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The Trombone ForumTeaching & LearningPractice Room(Moderator: blast) Brushing teeth before practicing?
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Geezerhorn

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« Reply #20 on: Jan 08, 2018, 04:49PM »

Hmmm... I thought I recalled an old Little Rascals black and white where an audience member sucked a lemon to derail a horn player... but it's so looooong ago..

But in line with Mike's comment and yours: have you heard of sodium lauryl sulfate?  It's a foaming agent in many toothpastes.  It can (not the same as "will") also cause dry mouth. 

So my contribution to this thread is: try something like Biotene that does NOT contain SLS.  I find that, with my favorite toothpaste, I can NOT brush before playing.  With Biotene I can.  YMMV.

I know! That's where I got that lemon scene. It was priceless.

I don't suffer much from dry mouth; on occasion, though. I think this bears some experimentation. Of course, each of our experiences may differ, but if it helps someone, that's great. Biotene or it's equivalent, with the idea of trying a toothpaste that does not contain SLS. Got to check it out!   Good!

...Geezer
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baileyman
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« Reply #21 on: Jan 10, 2018, 03:19PM »

I brush my teeth beforehand, too. 

But then I am likely to also pour an IPA, or maybe a chardonnay, or maybe an IPA and a chardonnay. 

But at least everything is clean...

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Andrew Meronek

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« Reply #22 on: Jan 11, 2018, 03:47AM »

Hmmm... I thought I recalled an old Little Rascals black and white where an audience member sucked a lemon to derail a horn player... but it's so looooong ago..

But in line with Mike's comment and yours: have you heard of sodium lauryl sulfate?  It's a foaming agent in many toothpastes.  It can (not the same as "will") also cause dry mouth.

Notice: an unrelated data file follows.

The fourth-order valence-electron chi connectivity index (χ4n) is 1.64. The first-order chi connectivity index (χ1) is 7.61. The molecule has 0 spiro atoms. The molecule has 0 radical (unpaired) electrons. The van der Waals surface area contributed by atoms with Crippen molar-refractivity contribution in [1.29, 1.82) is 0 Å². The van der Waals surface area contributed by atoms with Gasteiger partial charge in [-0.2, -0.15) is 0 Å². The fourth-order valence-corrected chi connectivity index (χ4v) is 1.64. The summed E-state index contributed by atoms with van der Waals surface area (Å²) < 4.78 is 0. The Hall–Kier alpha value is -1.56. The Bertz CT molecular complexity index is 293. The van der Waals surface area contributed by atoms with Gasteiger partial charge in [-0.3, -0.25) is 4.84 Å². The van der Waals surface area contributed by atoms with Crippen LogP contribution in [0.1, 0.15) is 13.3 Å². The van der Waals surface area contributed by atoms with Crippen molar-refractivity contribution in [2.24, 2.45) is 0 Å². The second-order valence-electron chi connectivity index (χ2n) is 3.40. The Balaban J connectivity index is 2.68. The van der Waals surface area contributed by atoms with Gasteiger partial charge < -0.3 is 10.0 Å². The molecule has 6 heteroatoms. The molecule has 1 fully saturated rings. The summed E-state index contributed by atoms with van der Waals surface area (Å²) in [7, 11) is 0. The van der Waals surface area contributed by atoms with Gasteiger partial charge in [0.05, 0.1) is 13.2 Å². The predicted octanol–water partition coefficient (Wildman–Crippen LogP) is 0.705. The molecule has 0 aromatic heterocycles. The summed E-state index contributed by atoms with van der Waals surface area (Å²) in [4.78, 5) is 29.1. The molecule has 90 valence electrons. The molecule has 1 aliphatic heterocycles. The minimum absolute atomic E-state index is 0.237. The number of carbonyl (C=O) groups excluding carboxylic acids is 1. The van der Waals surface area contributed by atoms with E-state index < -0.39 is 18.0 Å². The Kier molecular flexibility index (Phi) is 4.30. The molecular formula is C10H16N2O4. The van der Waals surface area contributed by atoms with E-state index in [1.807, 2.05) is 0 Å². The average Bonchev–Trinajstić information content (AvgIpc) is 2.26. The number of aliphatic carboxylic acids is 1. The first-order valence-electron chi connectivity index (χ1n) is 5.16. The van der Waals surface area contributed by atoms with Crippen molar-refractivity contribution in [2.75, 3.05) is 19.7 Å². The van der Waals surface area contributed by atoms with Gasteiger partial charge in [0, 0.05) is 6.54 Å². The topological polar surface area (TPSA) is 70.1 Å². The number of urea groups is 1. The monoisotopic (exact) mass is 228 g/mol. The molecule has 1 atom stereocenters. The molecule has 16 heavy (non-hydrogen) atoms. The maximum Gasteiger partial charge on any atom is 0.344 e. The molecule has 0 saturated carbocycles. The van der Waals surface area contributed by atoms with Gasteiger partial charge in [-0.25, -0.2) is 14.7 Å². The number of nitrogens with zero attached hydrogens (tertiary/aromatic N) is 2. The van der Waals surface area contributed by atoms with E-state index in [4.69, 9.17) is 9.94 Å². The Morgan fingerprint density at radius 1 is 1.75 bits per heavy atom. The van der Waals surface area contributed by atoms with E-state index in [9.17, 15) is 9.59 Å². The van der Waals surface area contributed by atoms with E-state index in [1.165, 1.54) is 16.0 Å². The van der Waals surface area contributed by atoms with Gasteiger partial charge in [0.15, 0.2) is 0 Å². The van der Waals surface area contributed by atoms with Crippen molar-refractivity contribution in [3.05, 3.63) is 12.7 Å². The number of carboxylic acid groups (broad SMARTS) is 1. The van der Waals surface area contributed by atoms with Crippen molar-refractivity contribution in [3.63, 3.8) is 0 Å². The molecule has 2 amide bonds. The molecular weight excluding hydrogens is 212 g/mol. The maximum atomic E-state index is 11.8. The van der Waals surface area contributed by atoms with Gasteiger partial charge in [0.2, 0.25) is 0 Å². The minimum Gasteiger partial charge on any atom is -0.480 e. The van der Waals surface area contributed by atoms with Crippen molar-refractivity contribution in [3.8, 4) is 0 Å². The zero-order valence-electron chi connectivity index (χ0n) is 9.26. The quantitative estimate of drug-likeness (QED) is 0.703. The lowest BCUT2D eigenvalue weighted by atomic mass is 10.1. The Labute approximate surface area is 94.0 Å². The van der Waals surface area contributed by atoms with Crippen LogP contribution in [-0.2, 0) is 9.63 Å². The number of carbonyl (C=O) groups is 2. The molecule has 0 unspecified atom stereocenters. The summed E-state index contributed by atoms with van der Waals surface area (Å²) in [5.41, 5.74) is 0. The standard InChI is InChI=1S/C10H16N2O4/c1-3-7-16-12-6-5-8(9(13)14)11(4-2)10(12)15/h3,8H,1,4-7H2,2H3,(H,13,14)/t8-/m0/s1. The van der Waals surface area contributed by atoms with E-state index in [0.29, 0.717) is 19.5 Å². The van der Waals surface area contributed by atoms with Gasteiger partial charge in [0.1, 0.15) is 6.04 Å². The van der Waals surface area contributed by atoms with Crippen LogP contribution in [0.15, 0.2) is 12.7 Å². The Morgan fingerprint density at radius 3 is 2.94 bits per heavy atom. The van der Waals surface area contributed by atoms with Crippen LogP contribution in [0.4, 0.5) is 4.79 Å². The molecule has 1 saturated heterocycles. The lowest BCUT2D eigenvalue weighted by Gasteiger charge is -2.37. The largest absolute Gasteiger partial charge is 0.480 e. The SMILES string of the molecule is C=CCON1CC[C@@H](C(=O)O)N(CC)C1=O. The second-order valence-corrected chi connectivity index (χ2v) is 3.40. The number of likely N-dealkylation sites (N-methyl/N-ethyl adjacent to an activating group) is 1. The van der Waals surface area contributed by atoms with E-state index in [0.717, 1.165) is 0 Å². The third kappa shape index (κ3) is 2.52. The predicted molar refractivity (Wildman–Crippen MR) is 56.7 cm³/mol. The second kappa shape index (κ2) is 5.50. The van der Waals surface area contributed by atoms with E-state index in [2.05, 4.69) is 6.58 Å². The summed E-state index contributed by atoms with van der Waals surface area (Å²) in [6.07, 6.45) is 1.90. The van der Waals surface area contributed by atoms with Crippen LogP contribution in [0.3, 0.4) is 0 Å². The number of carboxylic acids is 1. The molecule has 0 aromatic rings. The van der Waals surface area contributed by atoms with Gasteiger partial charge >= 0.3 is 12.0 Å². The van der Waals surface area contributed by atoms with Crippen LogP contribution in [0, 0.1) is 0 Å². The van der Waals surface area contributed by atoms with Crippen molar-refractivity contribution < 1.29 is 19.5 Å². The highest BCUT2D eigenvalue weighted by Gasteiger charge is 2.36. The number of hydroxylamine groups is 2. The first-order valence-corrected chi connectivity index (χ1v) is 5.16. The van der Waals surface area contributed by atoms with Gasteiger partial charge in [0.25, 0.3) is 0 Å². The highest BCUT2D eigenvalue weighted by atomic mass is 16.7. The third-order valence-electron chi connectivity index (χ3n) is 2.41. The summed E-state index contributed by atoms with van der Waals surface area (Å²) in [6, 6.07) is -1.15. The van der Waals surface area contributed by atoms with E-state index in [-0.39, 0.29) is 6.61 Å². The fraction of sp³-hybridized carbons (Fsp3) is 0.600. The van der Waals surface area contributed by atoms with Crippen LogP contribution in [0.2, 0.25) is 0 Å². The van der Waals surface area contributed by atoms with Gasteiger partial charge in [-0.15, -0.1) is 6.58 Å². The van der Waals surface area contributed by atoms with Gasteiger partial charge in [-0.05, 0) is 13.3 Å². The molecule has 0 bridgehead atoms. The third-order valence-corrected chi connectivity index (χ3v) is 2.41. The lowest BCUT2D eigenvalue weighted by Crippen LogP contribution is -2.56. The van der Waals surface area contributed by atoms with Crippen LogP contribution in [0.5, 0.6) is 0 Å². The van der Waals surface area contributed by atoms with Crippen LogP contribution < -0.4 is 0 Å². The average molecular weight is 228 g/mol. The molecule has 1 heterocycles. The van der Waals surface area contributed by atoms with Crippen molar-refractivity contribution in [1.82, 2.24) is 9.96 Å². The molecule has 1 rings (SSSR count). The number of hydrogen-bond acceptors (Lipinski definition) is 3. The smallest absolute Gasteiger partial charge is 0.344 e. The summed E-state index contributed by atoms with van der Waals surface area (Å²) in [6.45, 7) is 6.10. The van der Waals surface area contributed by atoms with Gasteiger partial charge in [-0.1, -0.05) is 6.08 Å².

So my contribution to this thread is: try something like Biotene that does NOT contain SLS.  I find that, with my favorite toothpaste, I can NOT brush before playing.  With Biotene I can.  YMMV.

Interesting. I use Arm & Hammer toothpaste, which has SLS, but it doesn't bother me via dry mouth. On the other hand, I don't like other toothpastes because they usually feel like they leave a film in my mouth and the A&H doesn't.
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MikeyBonez
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« Reply #23 on: Yesterday at 12:47 PM »

I don't eat and then blow chunks through my horn. I brush with an ultrasonic device AND then floss AND then rinse thoroughly.

...Geezer

Yeah, but it's easier when you can take your teeth out of your mouth.
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Geezerhorn

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« Reply #24 on: Yesterday at 01:46 PM »

Yeah, but it's easier when you can take your teeth out of your mouth.

 :D

How true! But in my case, I only have two teeth left to worry about anyway. I gum most of my notes!

...Geezer
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kbiggs

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« Reply #25 on: Yesterday at 04:28 PM »

Maybe one of the techs will chime in here...

I used to work in a music store many years ago. When brass instruments came back from rentals, part of my job was to assess whether a simply wash with soap and water would do, or whether it needed a chem clean. I couldn’t believe some of the gunk that came out of horns, some of which had only been rented a few weeks!

My view:
It’s less work to keep your teeth clean than it is to bring your horn in to the shop frequently for chem cleans.

Accumulated gunk in the horn can cause corrosion and erosion. Sometimes, parts need to be replaced because of accumulated gunk. Far easier to brush the teeth to keep your teeth and the horn clean. Think of it as regular preventive maintenance.

I’d say—without any evidence to support this, mind you—that it’s far cheaper to keep your teeth and horn clean by brushing before hand. Yes, you might blow some abrasive material into the horn. I believe the risk of that is significantly less than the risk of malfunction due to blowing bits of food and drink into the horn. There are less-abrasive toothpastes out there. Search and find...

If your toothpaste leaves your mouth dry, find a different toothpaste.

Finally, there’s a few documented cases of accumulated gunk causing respiratory problems in musicians. Why risk developing a potentially serious health problem, including dental problems, that can be completely avoided by 2-3 minutes of maintenance before you play? Make it part of your routine, like stretching, or lubing the slide before you play.
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Kenneth Biggs
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“I have known a great many troubles, but most of them never happened.”
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